Short Bio. Prof. Klaus Pohl is a full professor for Software Systems Engineering in computer science at paluno – The Ruhr Institute for Software Engineering – and the Institute for Computer Science and Business Information Systems (ICB) at University of Duisburg-Essen. From 2005 to 2007 he was the founding director and Chief Scientific Advisor (2007-2009) of Lero, the Irish Software Engineering Research Centre. His research interests include requirements engineering, adaptive future internet applications, software services and service-based system, software quality assurance, and variability management. He coordinated several national and international research projects, including the European Network of Excellence on Services and Services-based Systems (S-Cube). Among others, Klaus is member of the steering committee and executive board of the European Technology Platform NESSI (Networked European Software and Services Initiative) and serves on the steering committee of the German Innovation Alliance SPES (Software Platform for Embedded Systems). He served as program chair and general chair for more than 10 international conferences, including 35th Intl. Conference on Software Engineering (ICSE 2013), 9th and 12th Intl. Software Product Line Conferences (SPLC 2005/2008), 18th Intl. Conference on Advanced Information Systems Engineering (CAiSE 2006), Intl. Requirements Engineering Conference (RE 2002). Klaus Pohl is (co-)author of more than 200 peer-reviewed publications and several text books including "Software Product Line Engineering: Foundations, Principles, and Techniques", Springer 2005, "Requirements Engineering: Fundamentals, Principles and Techniques", Springer 2010, and "Requirements Engineering Fundamentals: A Study Guide for the Certified Professional for Requirements Engineering Exam - Foundation Level – IREB", Rocky Nook Computing, 2011.
Click here to download presentation
Big Data or Right Data?
Abstract. Big data nowadays is a fashionable topic, independently of what people mean when they use this term. But being big is just a matter of volume, although there is no clear agreement in the size threshold. On the other hand, it is easy to capture large amounts of data using a brute force approach. So the real goal should not be big data but to ask ourselves, for a given problem, what is the right data and how much of it is needed. For some problems this would imply big data, but for the majority of the problems much less data will and is needed. In this keynote we explore the trade-offs involved and the main problems that come with big data: scalability, redundancy, bias, noise, spam, and privacy.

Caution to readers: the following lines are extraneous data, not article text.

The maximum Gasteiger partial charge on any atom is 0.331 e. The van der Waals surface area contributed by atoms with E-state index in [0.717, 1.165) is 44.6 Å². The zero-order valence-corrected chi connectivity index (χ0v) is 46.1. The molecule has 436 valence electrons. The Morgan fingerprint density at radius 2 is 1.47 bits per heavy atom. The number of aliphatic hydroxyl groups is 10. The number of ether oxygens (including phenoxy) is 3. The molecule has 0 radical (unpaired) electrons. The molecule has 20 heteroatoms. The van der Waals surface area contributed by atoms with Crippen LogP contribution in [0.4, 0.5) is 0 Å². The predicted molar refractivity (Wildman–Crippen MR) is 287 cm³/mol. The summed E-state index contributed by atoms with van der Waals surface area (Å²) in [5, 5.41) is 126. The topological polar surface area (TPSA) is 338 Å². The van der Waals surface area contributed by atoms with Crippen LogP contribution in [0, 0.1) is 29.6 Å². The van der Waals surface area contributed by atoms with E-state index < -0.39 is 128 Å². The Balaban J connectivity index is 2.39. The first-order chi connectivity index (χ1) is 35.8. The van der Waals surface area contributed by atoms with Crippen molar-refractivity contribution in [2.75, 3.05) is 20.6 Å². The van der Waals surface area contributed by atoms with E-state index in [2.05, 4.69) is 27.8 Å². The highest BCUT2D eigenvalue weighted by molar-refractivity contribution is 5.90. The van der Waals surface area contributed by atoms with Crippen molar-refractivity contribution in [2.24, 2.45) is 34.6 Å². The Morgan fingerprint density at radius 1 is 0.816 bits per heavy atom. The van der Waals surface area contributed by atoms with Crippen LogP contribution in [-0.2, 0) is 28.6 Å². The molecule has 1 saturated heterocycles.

Short Bio. Ricardo Baeza-Yates is VP of Yahoo! Research for Europe and Latin America, leading the labs at Barcelona, Spain and Santiago, Chile, since 2006. He is also part time Professor at the Dept. of Information and Communication Technologies of the Universitat Pompeu Fabra in Barcelona, Spain, since 2005. Until 2005 he was Professor and Director of the Center for Web Research at the Department of Computer Science of the Engineering School of the University of Chile. He obtained a Ph.D. from the University of Waterloo, Canada, in 1989. Before he obtained two masters (M.Sc. CS & M.Eng. EE) and the electronics engineering degree from the University of Chile, Santiago. He is co-author of the best-seller Modern Information Retrieval textbook, published in 1999 by Addison Wesley with a second enlarged edition in 2011, as well as co-author of the 2nd edition of the Handbook of Algorithms and Data Structures, Addison-Wesley, 1991; and co-editor of Information Retrieval: Algorithms and Data Structures, Prentice-Hall, 1992, among more than 300 other publications. He has received the Organization of American States award for young researchers in exact sciences (1993) and the CLEI Latin American distinction for contributions to CS in the region (2009). In 2003 he was the first computer scientist to be elected to the Chilean Academy of Sciences. During 2007 he was awarded the Graham Medal for innovation in computing, given by the University of Waterloo to distinguished ex-alumni. In 2009 he was named ACM Fellow and in 2011 IEEE Fellow.
Click here to download presentation